The year 1950 saw India signing into effect a new constitution, officially marking the nation as a republic free from British rule. One year later, Ealing Studios, England’s oldest film-production company, released the film “The Man in the White Suit,” a satire starring Alec Guinness as a befuddled, good-natured scientist whose invention of a glowing white fabric that cannot deteriorate or stain is meant as an altruistic gesture towards the common man. Yet, the material threatens to undo the entire textile industry and is instead met with hostility and alarm, particularly by labor unions.
India’s independence and the release of the film, two events (one historic and the other quite banal) at first seem mutually exclusive. Yet, for English artist Mathew Paul Jinks, who generations later now works and lives in Chicago, there is something of a post-colonial parable betwixt the two—particularly considering that India is today one of the greatest exporters of textiles, an industry employing millions and millions of people, and fraught with tricky, trans-national power relations.
For Jinks’ serene, thirteen-minute film project “The Queen’s Tailor,” on view now at Green Lantern Gallery, the artist has loosely cast himself as the Alec Guinness character getting a suit made by two Indian men—one man (Parveer Singh) is a Sikh in real life.
This is certainly not a literal reinterpretation of “The Man in the White Suit.” Instead told through a series of pensive, meditative vignettes that stream between physical and metaphysical moments, “The Queen’s Tailor” presents a very ordinary but complex set of questions for today’s global day and age: Does the production of this item (the white suit) participate within a colonialist structure? Or, has reconciliation somehow been reached, making this okay? Or, is it just overly PC to really worry about any of it?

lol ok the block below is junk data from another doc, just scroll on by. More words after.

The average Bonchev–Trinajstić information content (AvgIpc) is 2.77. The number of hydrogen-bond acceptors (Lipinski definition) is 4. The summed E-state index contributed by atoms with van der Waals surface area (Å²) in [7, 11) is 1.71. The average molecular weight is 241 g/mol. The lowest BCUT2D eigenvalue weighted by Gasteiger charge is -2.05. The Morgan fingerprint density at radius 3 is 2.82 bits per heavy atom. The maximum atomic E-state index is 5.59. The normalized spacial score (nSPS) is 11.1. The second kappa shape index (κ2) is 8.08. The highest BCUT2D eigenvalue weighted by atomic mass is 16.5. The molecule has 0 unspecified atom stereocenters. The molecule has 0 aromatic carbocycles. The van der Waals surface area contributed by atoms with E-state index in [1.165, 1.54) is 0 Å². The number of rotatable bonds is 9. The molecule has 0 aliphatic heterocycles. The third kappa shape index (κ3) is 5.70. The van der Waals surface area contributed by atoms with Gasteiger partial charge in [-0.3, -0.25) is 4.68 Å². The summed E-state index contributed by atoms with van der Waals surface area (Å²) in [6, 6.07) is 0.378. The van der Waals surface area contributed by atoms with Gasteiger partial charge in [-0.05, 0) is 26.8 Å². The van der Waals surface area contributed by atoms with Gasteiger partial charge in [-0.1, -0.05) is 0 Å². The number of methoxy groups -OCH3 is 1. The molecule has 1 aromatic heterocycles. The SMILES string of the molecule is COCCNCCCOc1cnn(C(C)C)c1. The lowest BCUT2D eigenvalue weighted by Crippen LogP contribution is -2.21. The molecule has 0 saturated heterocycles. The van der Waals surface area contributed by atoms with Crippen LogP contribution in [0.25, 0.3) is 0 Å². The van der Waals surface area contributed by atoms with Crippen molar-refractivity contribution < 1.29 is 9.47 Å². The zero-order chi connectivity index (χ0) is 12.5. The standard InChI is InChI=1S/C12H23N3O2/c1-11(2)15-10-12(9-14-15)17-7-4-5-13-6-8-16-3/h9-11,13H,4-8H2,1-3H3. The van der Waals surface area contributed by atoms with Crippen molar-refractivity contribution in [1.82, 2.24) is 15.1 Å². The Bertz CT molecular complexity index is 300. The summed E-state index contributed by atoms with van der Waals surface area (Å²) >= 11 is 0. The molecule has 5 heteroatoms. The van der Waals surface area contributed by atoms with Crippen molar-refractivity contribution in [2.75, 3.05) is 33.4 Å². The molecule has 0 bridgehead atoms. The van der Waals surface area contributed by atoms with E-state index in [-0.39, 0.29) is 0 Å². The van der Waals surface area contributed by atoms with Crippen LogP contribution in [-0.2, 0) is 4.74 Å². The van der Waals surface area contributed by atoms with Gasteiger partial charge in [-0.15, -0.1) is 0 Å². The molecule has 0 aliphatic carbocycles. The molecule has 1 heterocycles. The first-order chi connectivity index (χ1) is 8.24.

Jinks doesn’t pretend to know the answer. “The piece considers what it means for this group of people, myself included, to pass through this ‘third space’ here in America, forming a strange kinship while together re-enacting a kind of colonialist relationship,” says Jinks, borrowing a term from theorist Homi K. Bhabha, excerpts from whose book “The Location of Culture” repeat throughout the film.
A subtle cross-cultural glimpse at the play between appearance, gentlemanliness, nation and custom is also at work in “The Queen’s Tailor,” particularly as we watch Jinks receive a haircut in the presence of Singh (the Sikh), whose turban covers hair kept long for religious reasons.
“The push and pull of these uncomfortable moments may be a bit naughty,” says Jinks, who frequently appears as a figure within his own work, “but it is through enacting these moments that perhaps a new kind of understanding can be formed.” (Danny Orendorff)
Through March 13 at Green Lantern Gallery, 1511 N. Milwaukee, second floor. By appointment.